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  • Happy Qi

    Absinthe: How the Green Fairy became literature’s drink, BBC Culture.

  • Octavia Bernadine

    Absinthe: How the Green Fairy became literature’s drink. "Contemporary analysis indicates that the chemical thujone in wormwood was present in such minute quantities in properly distilled absinthe as to cause little psychoactive effect. It’s more likely that the damage was done by severe alcohol poisoning from drinking twelve to twenty shots a day. "

  • Ruby Fowler

    Absinthe: How the Green Fairy Became Literature’s Drink: The spirit was a muse extraordinaire from 1859, when Édouard Manet’s The Absinthe Drinker shocked the annual Salon de Paris, to 1914, when Pablo Picasso created his painted bronze sculpture, The Glass of Absinthe. During the Belle Époque, the Green Fairy – nicknamed after its distinctive colour – was the drink of choice for so many writers and artists in Paris that five o’clock was known as the Green Hour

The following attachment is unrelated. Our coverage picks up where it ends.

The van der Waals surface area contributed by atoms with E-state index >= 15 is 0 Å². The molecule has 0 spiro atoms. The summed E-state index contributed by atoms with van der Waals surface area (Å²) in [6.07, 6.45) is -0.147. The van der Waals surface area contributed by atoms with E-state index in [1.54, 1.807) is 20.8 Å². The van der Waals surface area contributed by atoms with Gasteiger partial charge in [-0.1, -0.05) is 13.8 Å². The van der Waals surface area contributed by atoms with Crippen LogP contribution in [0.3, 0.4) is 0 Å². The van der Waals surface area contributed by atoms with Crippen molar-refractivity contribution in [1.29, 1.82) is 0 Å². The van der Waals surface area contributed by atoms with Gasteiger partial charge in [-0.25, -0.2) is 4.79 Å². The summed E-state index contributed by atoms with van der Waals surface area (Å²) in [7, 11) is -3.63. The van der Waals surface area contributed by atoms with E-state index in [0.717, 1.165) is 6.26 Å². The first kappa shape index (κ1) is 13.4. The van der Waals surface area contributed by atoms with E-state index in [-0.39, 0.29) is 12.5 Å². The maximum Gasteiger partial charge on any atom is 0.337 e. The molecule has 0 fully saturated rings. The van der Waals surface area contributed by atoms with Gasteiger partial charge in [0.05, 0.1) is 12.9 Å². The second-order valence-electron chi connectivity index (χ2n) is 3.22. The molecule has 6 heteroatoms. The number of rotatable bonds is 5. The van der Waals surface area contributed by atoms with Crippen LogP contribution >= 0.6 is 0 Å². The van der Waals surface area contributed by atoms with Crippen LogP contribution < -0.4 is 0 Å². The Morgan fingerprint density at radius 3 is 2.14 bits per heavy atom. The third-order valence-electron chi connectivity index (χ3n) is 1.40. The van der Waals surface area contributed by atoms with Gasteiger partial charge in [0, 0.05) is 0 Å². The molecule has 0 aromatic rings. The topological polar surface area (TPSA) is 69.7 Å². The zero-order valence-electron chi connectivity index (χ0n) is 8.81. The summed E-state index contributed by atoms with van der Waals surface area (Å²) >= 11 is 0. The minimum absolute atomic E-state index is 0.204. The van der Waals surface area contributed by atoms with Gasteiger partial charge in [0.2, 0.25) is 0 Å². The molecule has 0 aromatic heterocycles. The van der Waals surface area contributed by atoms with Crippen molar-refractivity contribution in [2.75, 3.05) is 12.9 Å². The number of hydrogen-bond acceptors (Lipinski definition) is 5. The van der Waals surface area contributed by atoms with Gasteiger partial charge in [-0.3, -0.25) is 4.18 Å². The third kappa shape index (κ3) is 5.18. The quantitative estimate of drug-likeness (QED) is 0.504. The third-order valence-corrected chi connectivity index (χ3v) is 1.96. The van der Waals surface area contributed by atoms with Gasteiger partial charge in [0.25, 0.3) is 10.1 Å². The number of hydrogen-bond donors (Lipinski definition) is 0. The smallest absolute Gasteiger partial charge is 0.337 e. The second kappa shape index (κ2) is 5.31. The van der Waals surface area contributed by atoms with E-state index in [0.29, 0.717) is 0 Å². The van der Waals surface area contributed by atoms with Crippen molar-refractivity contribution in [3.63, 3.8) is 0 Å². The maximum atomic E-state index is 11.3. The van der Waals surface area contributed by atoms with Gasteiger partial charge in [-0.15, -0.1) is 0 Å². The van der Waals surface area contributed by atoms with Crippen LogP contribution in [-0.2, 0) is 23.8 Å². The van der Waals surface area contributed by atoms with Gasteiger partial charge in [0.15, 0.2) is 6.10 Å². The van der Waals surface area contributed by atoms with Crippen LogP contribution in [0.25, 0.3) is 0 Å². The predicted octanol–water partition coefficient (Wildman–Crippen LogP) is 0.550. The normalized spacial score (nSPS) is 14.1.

Related Pins

One of the most spectacular and important of all absinthe posters, this famous image by Gantner laments the prohibition of absinthe in France in 1915.

Absinthe Fairy by elementsofarose, via Flickr

Green Fairy ... Absinthe with special spoon, ice water, a sugar cube - I have these spoons and have tried this, nice presentation

absinthe, the green fairy . oldtime muse of writers/poets/artists favored by baudelaire, rimbaud, verlaine, oscar wilde, van gogh, and so on. // (fire wasn't traditionally used though.) anise flavored spirit, high in alcohol content and associated with the bohemian culture of Paris in the late 19th and early 20th centuries.